Special Session to Raise Lawmakers’ Pay Sputters

ALBANY (AP) -

Talk of a special session focused on legislative pay sputtered Friday, with Senate Majority Leader John Flanagan saying talks have not “borne fruit.”

Top legislators and Gov. Andrew Cuomo spent several weeks negotiating a possible lame-duck session focused on raising legislative pay, their first raise in 17 years.

“There just isn’t enough in this package to justify convening a special session and bringing 213 legislators back to Albany before the end of the year,” Flanagan said.

New York now pays its legislators $79,500, the third-highest legislative salary in the country. A leading proposal would bump that to $99,500. Any pay raise would have had to be approved by Dec. 31 in order to take effect in 2017.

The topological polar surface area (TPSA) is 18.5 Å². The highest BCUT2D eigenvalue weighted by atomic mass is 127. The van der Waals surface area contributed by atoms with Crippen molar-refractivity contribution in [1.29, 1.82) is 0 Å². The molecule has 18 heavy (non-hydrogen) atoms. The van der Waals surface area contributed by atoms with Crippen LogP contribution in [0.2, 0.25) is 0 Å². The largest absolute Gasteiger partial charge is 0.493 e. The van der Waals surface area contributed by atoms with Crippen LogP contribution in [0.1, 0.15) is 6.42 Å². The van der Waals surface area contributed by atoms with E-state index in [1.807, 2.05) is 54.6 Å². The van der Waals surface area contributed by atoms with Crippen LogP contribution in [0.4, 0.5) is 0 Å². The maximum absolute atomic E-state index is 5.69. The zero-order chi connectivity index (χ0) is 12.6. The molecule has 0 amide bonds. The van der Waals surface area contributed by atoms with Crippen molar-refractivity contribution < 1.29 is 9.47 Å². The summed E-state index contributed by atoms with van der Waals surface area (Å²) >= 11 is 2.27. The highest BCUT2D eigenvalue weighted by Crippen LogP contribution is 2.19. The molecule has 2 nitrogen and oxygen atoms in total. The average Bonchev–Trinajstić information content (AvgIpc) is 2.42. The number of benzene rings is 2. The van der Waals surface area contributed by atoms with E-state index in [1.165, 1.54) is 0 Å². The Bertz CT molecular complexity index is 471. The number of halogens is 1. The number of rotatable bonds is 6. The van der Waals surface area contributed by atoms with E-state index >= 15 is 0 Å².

Other groups who had been counting on a special session to advance their issues will now look to the 2017 session, which begins Jan. 4.

Uber and Lyft had hoped lawmakers might use the special session to allow them to expand upstate. The two ride-hailing services are now prohibited from doing business outside of New York City.

Cuomo had also crafted a list of possible special session topics, including ethics reforms as well as funding for housing and homelessness and a new task force created to investigate hate crimes.